Introduction to pentesting: Web-Based Exploitation


Cross-site scripting, also referred to as XSS, is the process of injecting scripts into a web application. The injected script can be stored on the original web page and run or processed by each browser that visits the web page. This process happens as if the injected script was actually part of the original code.

Cross-site is different from many other types of attacks as XSS focuses on attacking the client, not the server. Although the malicious script itself is stored on the web application (server), the actual goal is to get a client (browser) to execute the script and perform an action.

As a security measure, web application only have access to the data that they write and store on a client. This means any information stored on your machine from one website can’t be accessed by another website. Cross-site scripting can be used to bypass this restriction. When an attacker is able to embed a script into a trusted website, the victim’s browser will assume all the content including the malicious script is genuine and therefore should be trusted. Because the script is acting on behalf of the trusted website, the malicious script will have the ability to access potentially sensitive information stored on the client including session tokens and cookies.

It’s important to point out that the end result or damage caused by a successful XSS attack can vary widely. In some instances, the effect is a mere annoyance like a persistent pop-up window, whereas other more serious consequences can result in the complete compromise of the target. Although many people initially reject the seriousness of XSS, a skilled attacker can use the attack to hijack sessions, gain access to restricted content stored by a website, execute commands on the target and even record keystrokes!.

You should understand that there are numerous cross-site scripting attack vectors. Aside from simply entering code snippets into an input box, malicious hyper-links or scripts can also be embedded directly into websites, e-mails and even instant messages. Many e-mail clients today automatically render HTML e-mail. Oftentimes, the malicious portion of a malicious URL will be obfuscated in an attempt to appear more legitimate.

In its simplest form, conducting a cross-site scripting attack on a web application that doesn’t perform input sanitization is easy. When we are only interested in providing proof that the system is vulnerable, we can use some basic JavaScript to test for the presence of XSS. Website input boxes are an excellent place to start. Rather than entering expected information into a text box, a penetration tester should attempt to enter the script tag followed by a JavaScript “alert” directly into the field. The classes example of this test is listen below:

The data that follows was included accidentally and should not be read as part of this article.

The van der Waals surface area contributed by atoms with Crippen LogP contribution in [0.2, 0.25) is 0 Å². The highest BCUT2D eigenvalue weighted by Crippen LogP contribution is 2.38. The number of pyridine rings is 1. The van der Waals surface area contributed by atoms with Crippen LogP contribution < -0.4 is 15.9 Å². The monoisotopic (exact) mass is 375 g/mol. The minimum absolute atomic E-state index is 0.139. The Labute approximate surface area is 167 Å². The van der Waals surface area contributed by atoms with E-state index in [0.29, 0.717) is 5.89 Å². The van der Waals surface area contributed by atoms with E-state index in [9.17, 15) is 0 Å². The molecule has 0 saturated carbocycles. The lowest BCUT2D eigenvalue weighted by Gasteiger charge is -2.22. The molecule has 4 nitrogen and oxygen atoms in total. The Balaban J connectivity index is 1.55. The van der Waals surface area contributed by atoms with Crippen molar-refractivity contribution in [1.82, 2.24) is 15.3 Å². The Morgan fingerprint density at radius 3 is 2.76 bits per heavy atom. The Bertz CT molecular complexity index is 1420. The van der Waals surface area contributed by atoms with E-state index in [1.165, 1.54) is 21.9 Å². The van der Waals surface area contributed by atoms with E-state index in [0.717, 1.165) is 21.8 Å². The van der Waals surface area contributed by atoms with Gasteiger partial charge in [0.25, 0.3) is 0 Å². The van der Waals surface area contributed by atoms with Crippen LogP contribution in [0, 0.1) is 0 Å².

<script>alert("XSS Test")</script>

If the above code is entered and the server is vulnerable, a JavaScript “alert” will pop-up. The following image shows an example of a typical web page where the user can log in by entering a user-name and password into the text boxes provided.

However, as previously described, rather than entering a normal user-name and password, enter the test script.

After entering our test script, we are ready to click the “Submit” button. Remember, if the test is successful and the web application is vulnerable to cross-site scripting, a JavaScript “alert” window with the message “XSS Test” should appear on the client machine.

Just as there are several attack vectors for launching cross-site scripting, the attack itself comes in several varieties. Because we are covering the basics, we will look at two examples: reflected cross-site scripting and stored cross-site scripting.

Reflected cross-site scripts occur when a malicious script is sent from the client machine to a vulnerable server. The vulnerable server then bounces or reflects the script back to the user. In these cases, the payload (or script) is executed immediately. This process happens in a single response/request. This type of cross-site scripting attack is also known as a “First Order XSS”. Reflected cross-site scripting attacks are non persistent. Thus, the malicious URL must be fed to the user via e-mail, instant message, and so on, so the attack executes in their browser. This has a phishing feel to it and rightfully so.

In some instances, the malicious script can actually be saved directly on the vulnerable server. When this happens, the attack is called a stored XSS. Because the script is saved, it gets executed by every user who accesses the web application. In the case of stored XSS attacks, the payload itself (the malicious script or malformed URL) is left behind and will be executed at a later time. These attacks are typically saved in a database or applet. Stored XSS does NOT need the phishing aspect of reflect XSS. This helps the legitimacy of the attack.

As mentioned earlier, cross-site scripting is a very practical attack. Even though we only examined the simplest of XSS attacks, don’t let this deter you from learning about the true power of cross-site scripting. To truly master this content, you’ll need to learn how to harness the power of XSS attacks to steal session from your target and deliver the other payloads discussed earlier in this section. Once you have mastered both reflected and stored cross-site scripting attacks, you should begin examining and studying DOM-based XSS attacks.